Prince-Sign-O-The-Times-608x608Sign “☮” the Times
1987, NPG Records/Warner Bros.

By 1987, Prince had moved through many musical modes and distinct identities. Several of his preceding albums reflected singular focuses: 1980’s Dirty Mind pushes Reagan-era buttons about “decency,” 1981’s Controversy gets political, and Purple Rain shoots for stadium pop. Sign “☮” the Times moves like Willy Wonka’s elevator: in any direction it pleases. Several songs come from scrapped projects. “If I Was Your Girlfriend” originated from the shape-shifting Camille album, Camille being a character created by Prince who used a studio to pitch his vocals higher. So, is Prince playing Camille or is Camille playing Prince? On one song, Prince sings about partnering with someone forever, then a few tracks later, he says, “I may be qualified for a one night stand / But I could never take the place of your man.” Hard funk, radio-friendly pop gems, filthy slow jams, and a religious grunge song all spring from the same fertile, polymorphous imagination. Contradicts himself? Very well, Prince contradicts himself. Like he sang in “Uptown” a few years before: “Now where I come from / We don’t let society tell us how it’s supposed to be / Our clothes, our hair, we don’t care / It’s all about being there.” —Annie

I_Am..._Sasha_FierceI Am…Sasha Fierce
2008, Sony BMG Music

It would be a shame to consider Sasha Fierce—Beyoncé’s alter ego who was officially “killed off” in 2010—as just a pop star’s molted skin, a moment in the timeline to be dated and forgotten, when I Am…Sasha Fierce is a crucial artifact made by a star en route to supreme world boss dominance. If Beyoncé was the “stripped down,” emotional self, then Sasha Fierce took charge of the diva role, delivering the bangers everyone wants from a Bey record. Sure, it’s an obvious type of alter ego for an artist, wanting to express the perceived duality of soft feelings and hard bossness, to inhabit. What’s most interesting about Sasha Fierce, though, is that she is, in a way, Beyoncé in drag as herself—the superstar edition. Beyoncé split in two in order to become both—to let sensitive Beyoncé and seductive Sasha Fierce not just exist in tandem, but to fully realize themselves independently. Sasha Fierce was still Beyoncé, just realized through a unique identity, one that could be without apology. When Beyonce announced that she was laying her alter ego to rest, she said that she had grown up, and that there was space for Beyoncé to contain both Sasha and Bey. Beyoncé created her alter ego in order to self-realize, and she came out on the other side able to embody all of herself. Sasha Fierce might be declared dead, but I Am…Sasha Fierce gave us the moment where Beyoncé processed her multitudes, and wrote that process into an album. It was the record where she sang “Ego” and “If I Were A Boy,” where she sing about divas and angels, and where she could feel, and be, it all. —Dylan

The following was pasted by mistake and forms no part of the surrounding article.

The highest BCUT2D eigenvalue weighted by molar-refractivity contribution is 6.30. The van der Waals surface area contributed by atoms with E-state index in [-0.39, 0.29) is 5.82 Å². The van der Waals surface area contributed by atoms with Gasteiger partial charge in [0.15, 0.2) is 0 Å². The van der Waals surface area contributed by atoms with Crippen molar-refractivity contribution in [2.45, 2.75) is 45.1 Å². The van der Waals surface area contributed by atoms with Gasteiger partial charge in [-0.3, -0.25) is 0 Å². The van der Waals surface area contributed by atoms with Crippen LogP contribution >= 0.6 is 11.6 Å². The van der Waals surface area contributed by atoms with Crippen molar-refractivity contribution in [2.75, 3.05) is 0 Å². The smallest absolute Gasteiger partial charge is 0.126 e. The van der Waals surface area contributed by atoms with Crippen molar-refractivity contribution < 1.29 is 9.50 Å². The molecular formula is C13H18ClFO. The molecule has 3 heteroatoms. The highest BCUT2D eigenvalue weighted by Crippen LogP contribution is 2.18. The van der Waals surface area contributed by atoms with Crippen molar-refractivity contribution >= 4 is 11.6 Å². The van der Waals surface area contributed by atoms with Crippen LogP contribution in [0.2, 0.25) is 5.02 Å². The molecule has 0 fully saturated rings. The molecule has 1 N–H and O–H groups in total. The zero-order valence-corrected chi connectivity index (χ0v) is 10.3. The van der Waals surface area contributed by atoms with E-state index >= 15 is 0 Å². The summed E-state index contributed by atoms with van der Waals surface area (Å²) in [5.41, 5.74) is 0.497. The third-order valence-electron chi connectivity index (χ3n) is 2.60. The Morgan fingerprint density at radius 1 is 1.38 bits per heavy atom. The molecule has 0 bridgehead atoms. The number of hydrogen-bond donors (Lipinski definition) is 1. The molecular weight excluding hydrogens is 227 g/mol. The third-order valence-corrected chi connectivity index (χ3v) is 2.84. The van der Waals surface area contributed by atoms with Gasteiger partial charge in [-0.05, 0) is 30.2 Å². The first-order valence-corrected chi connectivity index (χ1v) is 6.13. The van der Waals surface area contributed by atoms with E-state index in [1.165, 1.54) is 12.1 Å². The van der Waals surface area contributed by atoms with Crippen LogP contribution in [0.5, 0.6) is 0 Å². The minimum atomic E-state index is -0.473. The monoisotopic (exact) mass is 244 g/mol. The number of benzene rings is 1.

NTMT_(Digital_Album) Night Time, My Time
Sky Ferreira
2011, Capitol Records

Sky Ferreira’s freshman album has helped me push past toxic love junk by simply expressing feelings that I couldn’t find words for myself—especially the tracks “Nobody Asked Me (If I Was OK)”, “Ain’t Your Right,” and “Boys.” The thing about Night Time, My Time is that although it’s great listening when you’re getting over someone or something, it’s also just so BOMB that you’ll want to listen to it while doing basically everything else, too. This album marked Sky’s break with her dance and pop background as she ventured into indie-synthpop territory. Since each song is enchanting, and the album expresses a range of emotions, no single track fades into the background. This is such an impressive breakout album, and it’s lovely to hear Sky come through her tracks as not just a super singer, but an actual living being who maybe even deals with break-ups too (although hard to believe…). —Alyson

homepage_large.ee343ff0Van Lear Rose
Loretta Lynn
2004, Interscope